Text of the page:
Lunch Thali Trays – Six Tantalising Selections In One Sitting
Brighton Food Reviewer, Sharna Waid, April 2016
An authentic Indian tucked away in the Lanes on Little East Street, Chaula’s is known for its continued success in delivering ‘the food of India’. After reading more about its charming backstory from reviewer Sarah Gathercole, I knew I couldn’t refuse an offer to try their latest lunch menu, and with an indian origin myself, I was more then intrigued to see if it lived up to my expectations of real punjabi food I know and love.
The owner informed me that they are always trying out new deals for different occasions. When we arrived we could see on the sign outside that they were offering Thali trays for £7 on their lunch specials, or two courses for £12pp (available 12 to 3pm). With plenty of classic Indian dishes to choose from, particularly a great selection of vegetarian and vegan options, it’s no surprise that the offers were enticing a lot of groups into the restaurant, despite it being a sunny bank holiday afternoon.
Traditional Setting, Traditional Food
Sat near the window, we overlooked the restaurant taking in its personal characteristics, enjoying the faint sound of rhythmic indian music playing in the background. The interior was intimate, cosy and felt instantly inviting. I was in owe of the beautiful décor, the glittery chandeliers, the colourful ornaments, and the grand painting that adorned the back wall. We both gravitated towards it, and studied the intricate details of the characters – we felt as if we had stumbled across a beautiful part of rural india, home to the flavours of our impending meal.
We decided to sample the Thali trays, as it’s the best way to try a selection of dishes in one. Thali trays are a traditional way of eating in Gudwaras, and southern parts of India. The idea behind it is to offer a perfect balance of 6 different flavours – sweet, salt, bitter, sour, stringent and spicy in one serving. With two easy choices, I decided to try the meat Thali, and my partner went for the vegetarian.
Service With A Smile
With hungry bellies and wide eyes, our lunch Thali trays were laid in front of us in traditional steel plates – the colours were bright and beautiful and the mix of aroma’s consumed the air. The waiter mirrored our smiles, and confidently went on to tell us what each compartment held.
The meat Thali contained: a Chicken Samosa; Lamb Lucknovi (mint, tomato and spiced lamb curry); Hyderabad Chicken (originally Chaula’s most popular chicken curry); Murg Makhani (a yoghurt and creamy curry made with cashew nuts, ginger and garlic paste); Sag Aloo; Moong Dhall; one Chapatti; Rice; Raitu (yoghurt and cucumber); salad, and a Gulab Jamun (sweet).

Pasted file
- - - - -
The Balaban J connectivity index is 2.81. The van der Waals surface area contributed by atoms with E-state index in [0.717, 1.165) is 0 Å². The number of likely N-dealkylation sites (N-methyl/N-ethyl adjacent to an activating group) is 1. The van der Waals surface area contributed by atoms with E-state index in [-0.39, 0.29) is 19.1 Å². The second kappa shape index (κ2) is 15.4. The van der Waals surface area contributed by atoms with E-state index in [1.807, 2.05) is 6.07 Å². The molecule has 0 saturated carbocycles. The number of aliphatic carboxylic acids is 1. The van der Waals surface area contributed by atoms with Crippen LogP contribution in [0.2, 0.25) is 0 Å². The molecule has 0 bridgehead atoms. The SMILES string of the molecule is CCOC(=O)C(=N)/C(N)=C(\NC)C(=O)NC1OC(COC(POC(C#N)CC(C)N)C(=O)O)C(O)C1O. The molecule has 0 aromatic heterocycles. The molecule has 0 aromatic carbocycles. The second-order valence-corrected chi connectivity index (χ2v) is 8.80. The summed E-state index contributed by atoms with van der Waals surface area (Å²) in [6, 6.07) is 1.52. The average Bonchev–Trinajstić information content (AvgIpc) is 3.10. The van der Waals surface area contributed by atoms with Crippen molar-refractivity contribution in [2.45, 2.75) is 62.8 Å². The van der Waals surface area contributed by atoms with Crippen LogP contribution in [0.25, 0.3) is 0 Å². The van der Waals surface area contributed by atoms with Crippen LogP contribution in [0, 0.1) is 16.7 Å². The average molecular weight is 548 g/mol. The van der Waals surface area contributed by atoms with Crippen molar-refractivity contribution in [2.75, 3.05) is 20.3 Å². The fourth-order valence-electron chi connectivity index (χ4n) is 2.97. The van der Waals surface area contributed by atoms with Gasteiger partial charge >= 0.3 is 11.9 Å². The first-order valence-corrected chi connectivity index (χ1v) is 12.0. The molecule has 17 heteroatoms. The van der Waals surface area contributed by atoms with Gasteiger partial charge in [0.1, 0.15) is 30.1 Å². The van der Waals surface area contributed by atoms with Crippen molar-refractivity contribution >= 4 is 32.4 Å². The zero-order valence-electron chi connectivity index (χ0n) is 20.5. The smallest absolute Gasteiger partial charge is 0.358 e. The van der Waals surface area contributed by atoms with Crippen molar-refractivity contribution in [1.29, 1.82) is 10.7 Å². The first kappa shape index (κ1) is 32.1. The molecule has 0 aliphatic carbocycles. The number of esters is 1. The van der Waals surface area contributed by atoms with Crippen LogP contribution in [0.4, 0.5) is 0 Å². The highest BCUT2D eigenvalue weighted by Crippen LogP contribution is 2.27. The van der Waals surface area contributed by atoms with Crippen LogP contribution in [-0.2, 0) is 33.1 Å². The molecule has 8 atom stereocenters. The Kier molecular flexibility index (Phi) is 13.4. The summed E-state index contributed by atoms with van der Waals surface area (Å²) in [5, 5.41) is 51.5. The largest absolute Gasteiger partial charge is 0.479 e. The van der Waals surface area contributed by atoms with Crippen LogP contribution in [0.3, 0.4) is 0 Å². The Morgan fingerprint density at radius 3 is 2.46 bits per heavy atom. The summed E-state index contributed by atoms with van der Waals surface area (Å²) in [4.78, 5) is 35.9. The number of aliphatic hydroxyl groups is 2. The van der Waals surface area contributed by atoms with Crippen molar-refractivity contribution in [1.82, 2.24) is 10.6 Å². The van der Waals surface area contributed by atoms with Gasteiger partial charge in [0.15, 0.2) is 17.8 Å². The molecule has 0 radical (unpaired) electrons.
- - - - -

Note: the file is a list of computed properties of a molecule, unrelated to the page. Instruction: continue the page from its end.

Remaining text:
Good Size Portions
The portion sizes were small and manageable, but packed with punches of flavour. The chicken was soft and succulent, and the Makhani was nutty and creamy – it felt so indulgent with each mouthful.
I could tell why the Hyderabad Chicken curry was Chaula’s popular dish with diners – the tomato infused with garlic, ginger and chilli is simple yet perfectly satisfying wrapped in a generous handful of chappati.
You can tell the succulent Moong Dhall and the sauces in the dishes are made with home-made techniques and flavours that are concentrated with a unique blend of spices from an Indian ancestry – quite different from bland British takeaway curries.
Meat Marinated To Perfection
Flaky and tender, the meat of the lamb was perfectly marinated in fresh mint, ginger, garlic and spices, and tasted exquisite dipped in the Raita yogurt.
Lamb curry is a hard dish to master but the texture and tastes, for me, made it the winning dish out of the lot.
My partners Vegetable Thali consisted of: a Vegetable Samosa; Sag Aloo; Bombay Aloo; Moong Dhall; Chana Masala (chickpea curry); Mutter Paneer (curry of cubed cottage cheese, potato, peas, cashew nuts); one Chapatti; Rice; Raita; and Gulab Jamun.
Traditional Punjabi Dishes
I couldn’t resist the temptation of sampling the Bombay Aloo, the Paneer and the chickpea Chana, as these are traditional Punjabi inspired dishes I love, and was in fact the first Indian dishes I learnt to make. They tasted how I imagined it would be, and for a short second the flavours took me back to my childhood, inconspicuously tasting a spoonful of my Nan’s curry from her huge steel pan. We both loved how we could pick and mix each dish on the plate – that’s the beauty of a Thali tray, experiencing an array of flavours and textures together.
A Sweet Finish
Almost full to the brim, we had a little room to fit in the sweet Gulab Jamun. As my partner looked at it curiously, I went on to explain that its a very sweet but a tender delicacy in India – and one which I remember loving as a child. It’s extremely syrupy, with a nutty and doughy texture – a naughty but delicious treat to end the meal.
Great Value For Money
At first we were a little apprehensive about having a lot of rich food for lunch, but the Thali tray is a perfect size, and the option of having multiple tastes is a wonderful experience in itself – and for £7, it’s extremely good value for money.
It’s definitely a great way to entice more people to return for the evening and try out more of the dishes – it worked for us, and I certainly can’t wait to go again!